The latest radar composite image above shows thunderstorm activity forming along the Rio Grande river along the Texas/Mexico border. The pink outlined area shows where the Storm Prediction Center (SPC) is monitoring for a possible severe weather watch this evening.
This activity will increase as it moves Northeast, spreading toward the I-35 corridor from Austin to San Antonio by late this evening. Scattered storms may form ahead of this activity and produce a brief downpour across the region this evening, but the main "show" for the Austin-San Antonio corridor will come after 10pm and into the overnight hours, as several rounds of showers and heavy thunderstorms move across the region.
Very heavy rainfall, frequent lightning and strong (possibly damaging in some cases) wind gusts will be the primary threats with the activity late this evening and tonight. A few tornadoes are also possible, but they should be generally brief in duration. While the brevity is nice from a hazardous weather standpoint, it certainly makes identifying them on radar very difficult as the circulations are usually very short lived. It's also not much consolation if the "brief" tornado happens to hit your house, or the home of someone that you care about, so please don't let the word "brief" catch you off guard.
If you're staying up late tonight (or are awakened in the night), keep an eye out for "dog leg" or "comma head" configurations on radar. They look something like this (within the white circled area):
Those signatures are often associated with a broad circulation within the lower levels of the thunderstorm, which often produces damaging winds and/or a brief tornado at the surface. (That image is from the event that took place almost one year ago, 1-25-12, and produced an EF-1 tornado in northeast Austin just before 3 a.m. CST).
In addition to their relative brevity, these types of circulations tend to be hidden within large areas of heavy rain, which make them difficult (if not impossible) to view, not to mention the fact that it will be dark outside. So, these types of situations should not be taken lightly. If threatening weather approaches your area, take shelter as if a tornado had been sighted, that way you know you are protecting yourself and your family as best you can until the storm passes.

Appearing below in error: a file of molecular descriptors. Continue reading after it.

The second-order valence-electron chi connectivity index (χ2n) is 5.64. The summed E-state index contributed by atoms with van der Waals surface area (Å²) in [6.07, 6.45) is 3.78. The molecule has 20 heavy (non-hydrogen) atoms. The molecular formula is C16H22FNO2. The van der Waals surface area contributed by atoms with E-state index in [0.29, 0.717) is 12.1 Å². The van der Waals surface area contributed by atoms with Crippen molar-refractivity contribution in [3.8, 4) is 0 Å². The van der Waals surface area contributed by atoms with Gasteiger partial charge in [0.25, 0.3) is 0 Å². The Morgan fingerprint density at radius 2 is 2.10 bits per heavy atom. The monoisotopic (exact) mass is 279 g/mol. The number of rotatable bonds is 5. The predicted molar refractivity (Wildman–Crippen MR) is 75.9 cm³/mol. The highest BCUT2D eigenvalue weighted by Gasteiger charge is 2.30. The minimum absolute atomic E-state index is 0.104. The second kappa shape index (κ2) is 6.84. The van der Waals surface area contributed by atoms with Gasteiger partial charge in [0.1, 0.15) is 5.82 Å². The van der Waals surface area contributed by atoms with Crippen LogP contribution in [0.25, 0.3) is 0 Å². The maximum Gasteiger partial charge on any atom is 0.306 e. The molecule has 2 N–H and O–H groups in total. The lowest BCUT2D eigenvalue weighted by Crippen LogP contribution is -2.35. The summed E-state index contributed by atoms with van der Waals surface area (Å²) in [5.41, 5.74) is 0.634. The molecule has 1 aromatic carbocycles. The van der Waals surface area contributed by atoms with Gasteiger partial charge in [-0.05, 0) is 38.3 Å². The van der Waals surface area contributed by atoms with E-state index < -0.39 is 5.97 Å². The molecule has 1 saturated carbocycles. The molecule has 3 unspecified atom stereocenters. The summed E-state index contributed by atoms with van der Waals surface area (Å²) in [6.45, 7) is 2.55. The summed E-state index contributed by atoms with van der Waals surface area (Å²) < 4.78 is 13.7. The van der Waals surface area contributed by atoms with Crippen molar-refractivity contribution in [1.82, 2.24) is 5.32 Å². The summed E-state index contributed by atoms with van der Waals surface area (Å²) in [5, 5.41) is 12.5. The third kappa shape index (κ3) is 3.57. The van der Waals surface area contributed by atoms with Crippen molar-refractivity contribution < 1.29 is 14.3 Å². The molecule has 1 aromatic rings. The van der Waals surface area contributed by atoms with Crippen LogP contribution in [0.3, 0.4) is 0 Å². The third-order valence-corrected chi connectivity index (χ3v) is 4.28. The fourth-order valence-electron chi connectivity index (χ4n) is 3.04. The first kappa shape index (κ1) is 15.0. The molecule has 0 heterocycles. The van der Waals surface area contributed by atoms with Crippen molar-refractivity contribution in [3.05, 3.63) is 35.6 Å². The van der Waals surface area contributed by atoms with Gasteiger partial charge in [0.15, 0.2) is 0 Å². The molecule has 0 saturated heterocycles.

If you live along I-35 in southcentral Texas, including the Austin/San Antonio areas, please make sure that you have a way to receive weather warnings overnight tonight. It's still not too late to do so even at this hour, as you can make a quick trip to the store or even download an app or plug-in on your computer and/or phone!
Rainfall will be torrential at times, with widespread amounts of 2-4 inches likely, and localized amounts of 4-6 inches possible by the time the precipitation ends, which will be between 10am and 12 Noon tomorrow:
Based on the forecast, this will be the most substantial rainfall event for the I-35 corridor from Austin-San Antonio in almost 1 year (possibly more if greater than 5.66 inches of is received). Looking at the records from the Austin Bergstrom Airport, the last time that a significant rainfall has taken place is as follows:
0.50" or more: 10/11/12 (0.50")
1" or more: 9/29/12 (1.55")
2" or more: 8/18/12 (2.85")
3" or more: 1/25/12 (5.66")
Note the last date being the 1-25-12 event once again (as noted with the "brief" tornado comparison above).
The threat of severe weather and widespread heavy rainfall will shift East into east-central and southeast Texas, including the Houston area, tomorrow, so folks down that way should continue to keep an eye to the sky!
Stay tuned for more information on this situation as it continues to unfold. I will most likely "pseudo-live" blog for the Austin-San Antonio areas later this evening and tonight as time allows between client updates. If you don't already follow me on facebook, Google+ or twitter (see links below), please do so as those are the most likely places that I'll post short, more frequent updates (which is typical during an ongoing severe weather situation).
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